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Stranded on Stromboli

The Stromboli Story - being stranded on a volcanic isle.

I want to share my experience on the volcanic island of Stromboli, which lies off the Northeast coast of Sicily.   One of the most active volcanoes in the world, Stromboli is constantly emitting rocks and smoke.   However, it is only every few years where the volcano will erupt to a point where it causes serious damage to the landscaping.   I believe only once or twice in recent history that the island had to be evacuated.   Stromboli is part of the Lipari Islands, also known as the Aeolian Islands after the Greek wind god Aeolus.   It is even reminiscent of a Greek island with its white houses.   You can also find bougainvillea, almond blossoms, grapevines and citrus trees.  

I had the pleasure of visiting the island in March 1998.   The island is a popular tourist attraction or many Europeans.   In March, the number of people on the island was approximately 400.   During the summer, that numbers rises to approximately 8,000.   You can reach Stromboli by boat or hydrofoil.   The trip by boat takes about 3 hours (1.5 hours by hydrofoil) from the Sicilian port town of Milazzo.   You can also take a boat ride from Naples (8 hours).   You will see a nice "fireworks" show arriving from Naples in the summer as the volcano is constantly emitting rocks out of its' crater.   Ferries, a popular mode of ocean transport in Italy, do not stop at Stromboli.   There are no cars on the island.   You will, however, see mopeds and a three-wheeled motorized vehicle similar to a golf cart and a pickup truck.   No kidding!   Therefore, a good pair of walking shoes is a must if you visit the island.   And if you plan to take the hike up to the volcano summit (approx 3,000 feet), a good pair of hiking boots is advised, along with plenty of water.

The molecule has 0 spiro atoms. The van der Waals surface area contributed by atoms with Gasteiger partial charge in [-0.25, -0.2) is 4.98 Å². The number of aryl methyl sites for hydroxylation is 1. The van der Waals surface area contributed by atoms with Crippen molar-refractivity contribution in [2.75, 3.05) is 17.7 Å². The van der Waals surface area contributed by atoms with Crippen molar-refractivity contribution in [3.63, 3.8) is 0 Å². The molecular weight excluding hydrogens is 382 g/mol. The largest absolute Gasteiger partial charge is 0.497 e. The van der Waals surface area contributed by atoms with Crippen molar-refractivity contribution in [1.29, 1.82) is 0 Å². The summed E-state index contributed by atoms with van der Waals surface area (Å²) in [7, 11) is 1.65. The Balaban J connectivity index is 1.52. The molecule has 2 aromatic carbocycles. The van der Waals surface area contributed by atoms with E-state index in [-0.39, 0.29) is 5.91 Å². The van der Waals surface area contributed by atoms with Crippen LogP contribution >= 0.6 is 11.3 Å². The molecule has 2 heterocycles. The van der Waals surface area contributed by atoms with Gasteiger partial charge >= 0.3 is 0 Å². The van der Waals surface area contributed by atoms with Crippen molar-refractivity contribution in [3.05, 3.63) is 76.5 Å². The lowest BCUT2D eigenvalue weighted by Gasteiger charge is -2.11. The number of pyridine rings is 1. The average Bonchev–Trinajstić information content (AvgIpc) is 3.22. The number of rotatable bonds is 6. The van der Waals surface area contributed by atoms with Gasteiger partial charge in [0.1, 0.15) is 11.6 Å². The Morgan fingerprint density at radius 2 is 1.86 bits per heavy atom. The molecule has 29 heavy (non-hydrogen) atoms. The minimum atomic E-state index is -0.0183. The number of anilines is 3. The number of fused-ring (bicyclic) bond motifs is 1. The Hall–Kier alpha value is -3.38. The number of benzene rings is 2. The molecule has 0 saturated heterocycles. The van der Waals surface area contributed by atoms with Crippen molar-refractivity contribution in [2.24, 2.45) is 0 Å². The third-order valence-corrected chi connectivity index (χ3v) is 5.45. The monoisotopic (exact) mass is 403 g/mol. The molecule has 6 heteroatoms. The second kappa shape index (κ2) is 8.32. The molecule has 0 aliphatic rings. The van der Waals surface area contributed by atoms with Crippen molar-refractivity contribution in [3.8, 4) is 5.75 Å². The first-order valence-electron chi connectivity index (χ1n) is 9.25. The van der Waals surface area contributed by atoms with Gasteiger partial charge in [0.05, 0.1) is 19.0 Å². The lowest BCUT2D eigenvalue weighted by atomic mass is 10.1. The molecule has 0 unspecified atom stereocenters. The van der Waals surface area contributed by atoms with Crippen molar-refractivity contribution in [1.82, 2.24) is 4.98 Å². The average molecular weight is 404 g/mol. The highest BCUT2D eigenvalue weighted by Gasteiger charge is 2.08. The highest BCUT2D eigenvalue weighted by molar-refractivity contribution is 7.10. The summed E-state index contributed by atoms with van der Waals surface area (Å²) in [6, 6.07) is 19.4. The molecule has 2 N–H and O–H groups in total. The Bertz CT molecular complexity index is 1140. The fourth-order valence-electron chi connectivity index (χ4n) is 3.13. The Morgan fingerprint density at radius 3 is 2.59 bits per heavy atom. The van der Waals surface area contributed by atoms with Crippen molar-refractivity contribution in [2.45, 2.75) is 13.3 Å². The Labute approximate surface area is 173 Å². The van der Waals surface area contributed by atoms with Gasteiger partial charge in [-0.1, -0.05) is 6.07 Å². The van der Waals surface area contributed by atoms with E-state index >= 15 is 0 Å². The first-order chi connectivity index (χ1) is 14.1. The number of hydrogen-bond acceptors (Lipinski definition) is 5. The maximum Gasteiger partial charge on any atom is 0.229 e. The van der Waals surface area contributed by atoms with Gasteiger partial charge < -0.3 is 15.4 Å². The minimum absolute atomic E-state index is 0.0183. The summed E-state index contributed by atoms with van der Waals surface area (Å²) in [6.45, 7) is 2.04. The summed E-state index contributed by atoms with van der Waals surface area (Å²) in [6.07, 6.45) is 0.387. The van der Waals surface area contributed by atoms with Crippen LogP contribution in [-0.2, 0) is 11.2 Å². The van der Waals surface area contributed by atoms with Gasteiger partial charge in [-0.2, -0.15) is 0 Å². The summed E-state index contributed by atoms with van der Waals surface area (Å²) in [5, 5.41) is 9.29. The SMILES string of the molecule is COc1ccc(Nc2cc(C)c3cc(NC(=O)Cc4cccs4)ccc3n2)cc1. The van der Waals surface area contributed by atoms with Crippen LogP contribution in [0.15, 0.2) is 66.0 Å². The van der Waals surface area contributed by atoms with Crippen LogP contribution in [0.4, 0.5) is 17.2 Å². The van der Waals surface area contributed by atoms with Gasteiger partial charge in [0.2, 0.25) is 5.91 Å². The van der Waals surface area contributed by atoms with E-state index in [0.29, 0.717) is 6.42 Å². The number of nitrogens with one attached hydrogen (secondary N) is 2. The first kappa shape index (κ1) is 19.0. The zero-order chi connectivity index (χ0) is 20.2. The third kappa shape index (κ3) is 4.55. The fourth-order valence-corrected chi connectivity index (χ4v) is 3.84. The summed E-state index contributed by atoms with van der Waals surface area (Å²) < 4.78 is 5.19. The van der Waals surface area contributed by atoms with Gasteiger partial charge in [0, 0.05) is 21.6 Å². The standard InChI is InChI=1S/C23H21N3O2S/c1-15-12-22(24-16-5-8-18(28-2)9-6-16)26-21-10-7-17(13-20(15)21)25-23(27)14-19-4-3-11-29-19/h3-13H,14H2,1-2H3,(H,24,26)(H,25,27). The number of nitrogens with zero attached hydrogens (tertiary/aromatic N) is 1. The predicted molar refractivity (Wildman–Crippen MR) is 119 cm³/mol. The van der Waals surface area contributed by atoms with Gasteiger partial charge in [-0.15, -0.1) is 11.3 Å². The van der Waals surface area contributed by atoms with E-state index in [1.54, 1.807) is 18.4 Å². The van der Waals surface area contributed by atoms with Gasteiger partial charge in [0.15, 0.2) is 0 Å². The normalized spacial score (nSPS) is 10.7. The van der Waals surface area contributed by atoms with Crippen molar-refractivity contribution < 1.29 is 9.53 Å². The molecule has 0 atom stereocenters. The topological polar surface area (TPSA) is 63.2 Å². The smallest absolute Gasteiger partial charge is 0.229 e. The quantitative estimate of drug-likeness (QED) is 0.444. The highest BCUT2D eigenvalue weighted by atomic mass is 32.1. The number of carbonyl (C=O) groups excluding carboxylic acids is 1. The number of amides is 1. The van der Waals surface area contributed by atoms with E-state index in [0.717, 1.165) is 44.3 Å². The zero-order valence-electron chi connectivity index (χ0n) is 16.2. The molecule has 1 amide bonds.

My original itinerary was to spend two days and one night on the island.   I arrived on a Monday afternoon.   The following day, I wanted to take the 4-hour hike to the top of the volcano and leave for Palermo on Tuesday evening.   However, it quickly turned into a five day / four night affair.   A cold front moved through Europe the day I was supposed to depart.   All of the boat departures had to be canceled because of the rough seas.  

The first day I arrived was a beautiful spring day in Sicily.   Temperatures were in the upper 60's and there was not a cloud in the sky.   Arriving in early afternoon, I checked into my hotel "La Sirenetta" or the Mermaid which overlooks the black volcanic sandy beaches.   I ventured off for some dinner around 7 PM, early for Italian standards, to a restaurant called "Barbablu".   It is a family run place with great food and an abundance of local wines from grapes grown in the nutrient rich volcanic soil of the island.   After dinner, as I walked from the restaurant to the hotel, I quickly realized that there are no street lights on the island! Not knowing my way back to the hotel, I had to listen for the roar of the ocean to gather my sense of direction.   It felt like I was stumbling around in my bedroom with my arms in front of me trying not to bump into a car! I soon learned that a flashlight is a necessity when traversing the island after dark.   I finally made it back to the hotel room, without bumping into anything.  

The next day, the weather conditions deteriorated.   A cold front moved through Europe.   The wind was picking up and it started to rain and the temperature was dropping into the low 30's.   The hotel proprietor warned of possible boat cancellations, so I quickly checked out of the hotel that morning instead of climbing to the top of the volcano, as was my original plan.   When I arrived at the dock, I was informed that there were no more boats leaving the island that day.   "Forse domani" or "maybe tomorrow", the port master said. Not much else to do, but check back into the hotel. It was then that I met a German woman, a Swiss couple, a Canadian man, and an American and British entourage working on a photo shoot for Jane Magazine. We were all on the same boat, no pun intended, and as they say, misery loves company. So we all ended up making the best of a bad situation and got to spend a lot of time together. We ended up back at "Barbablu" for another wonderful dinner.